To the surprise of nobody, it contained copious amounts of surreptitious skulduggery.

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Do the phrase “pyrrhic victory” mean anything to you?

It is indeed true that, in the wake of calling a close to his own leadership bid, Boris was rather conspicuously off the grid. Having fallen victim to an appropriately undignified ‘Boris-ing’ courtesy of alleged chum Michael Gove (who in turn managed to suitably ‘Gove’ up his own prime ministerial ambitions by failing miserably), whenever he did emerge from his lair into the public gaze, he cut a considerably castrated figure – the proverbial sad clown if you will.

Sadly, this self imposed media exile was not to be permanent and, with post-referendum disgruntlement having widened its reach across the entire, ever expanding swamp of deceit Brexit was fast becoming, Boris saw explicit opportunity in May’s failings to instil himself as a de facto figurehead of opposition within the minds of the Brexiteer horde – all the while being able to exploit Theresa’s hierarchical superiority to form an especially convenient shield as he fired potshots from the relative safety of the Foreign Office.

Boris was indeed back. Regrettable certainly, not least because it signalled the distressing rebirth of an especially sickly string to Boris’ bow – pseudo Churchillian wankery.

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Boris Johnson arranged a photo-shoot to commemorate the signing of his resignation letter. No really, he did.

Look at him. It’s like a little boy playing dress up, isn’t it? One expects him to have rehearsed that very pose throughout many long and lonely nights in the Foreign Office, as if in preparation to fulfil a self imposed sense of destiny.  The lofty reverence in which Boris regards Winston is clear as day – and his apparent desire to leech off the Churchill mythos to bolster his very own cult of personality is as laughable as it is cynical.

There’s a sense of grim predictability about all of this. Boris’ irrepressible desire to lead was universally confirmed the moment he shafted Etonian ally Cameron, effectively placing himself in direct opposition by leading the fight to leave. In practical terms, it’s proved entirely inconsequential that the man who drafted an essay in support of Remain the day before proclaiming himself a fervent Brexiteer is operating completely within his own self interest. The cynicism attached to his every move is, remarkably, met with begrudging acceptance rather than justified outrage; though perhaps the shock factor is significantly lessened when his infuriating solipsism is considered an open secret – just “one of those things”.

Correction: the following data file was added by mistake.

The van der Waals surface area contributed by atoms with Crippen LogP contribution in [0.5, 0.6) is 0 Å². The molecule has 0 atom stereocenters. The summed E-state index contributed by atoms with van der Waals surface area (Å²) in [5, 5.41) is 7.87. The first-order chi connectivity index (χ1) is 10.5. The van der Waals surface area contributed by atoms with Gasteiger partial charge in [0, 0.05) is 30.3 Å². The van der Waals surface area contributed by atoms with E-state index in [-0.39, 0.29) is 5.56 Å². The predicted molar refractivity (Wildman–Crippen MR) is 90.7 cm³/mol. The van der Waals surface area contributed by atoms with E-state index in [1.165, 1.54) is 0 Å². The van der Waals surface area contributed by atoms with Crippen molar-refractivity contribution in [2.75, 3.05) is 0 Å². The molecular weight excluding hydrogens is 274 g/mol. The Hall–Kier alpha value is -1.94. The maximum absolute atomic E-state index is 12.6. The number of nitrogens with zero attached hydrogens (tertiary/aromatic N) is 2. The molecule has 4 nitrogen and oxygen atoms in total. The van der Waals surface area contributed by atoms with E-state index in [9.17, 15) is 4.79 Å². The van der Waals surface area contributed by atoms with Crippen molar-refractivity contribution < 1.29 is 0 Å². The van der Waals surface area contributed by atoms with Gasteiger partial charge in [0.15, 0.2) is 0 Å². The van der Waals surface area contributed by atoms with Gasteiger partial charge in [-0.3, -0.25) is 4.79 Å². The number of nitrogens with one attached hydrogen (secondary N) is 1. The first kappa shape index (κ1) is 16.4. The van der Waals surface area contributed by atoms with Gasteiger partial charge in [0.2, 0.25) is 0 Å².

It is, of course, no surprise to bear witness to Boris’ latest not at all transparent attempts to slither into the Number 10. It’s merely part of the Boris Johnson cycle – and absolutely everyone knows exactly what’s going on. Though there is a troublesome irony to seeing him warble out his best Winston during a resignation speech to the House of Commons, the watching masses being acutely aware that the entire farce was overwhelmingly inspired by deep-seated instincts of profound cowardice; ever lingering in the murky depths of Boris’ lamentable being.

In truth, there’s only one phrase that adequately sums up Johnson’s game plan – chaos exploitation. Ever waiting in the wings, leering over a the carnage (which, quite likely, was of his own creation), eternally on the lookout for an opportune moment to swoop in and be heralded as a savoir – increasing his favour with the masses, edging a few more inches up that disgustingly greasy pole before fleeing into the shadows relatively unscathed, moments prior to the dysfunction levels reaching critical mass.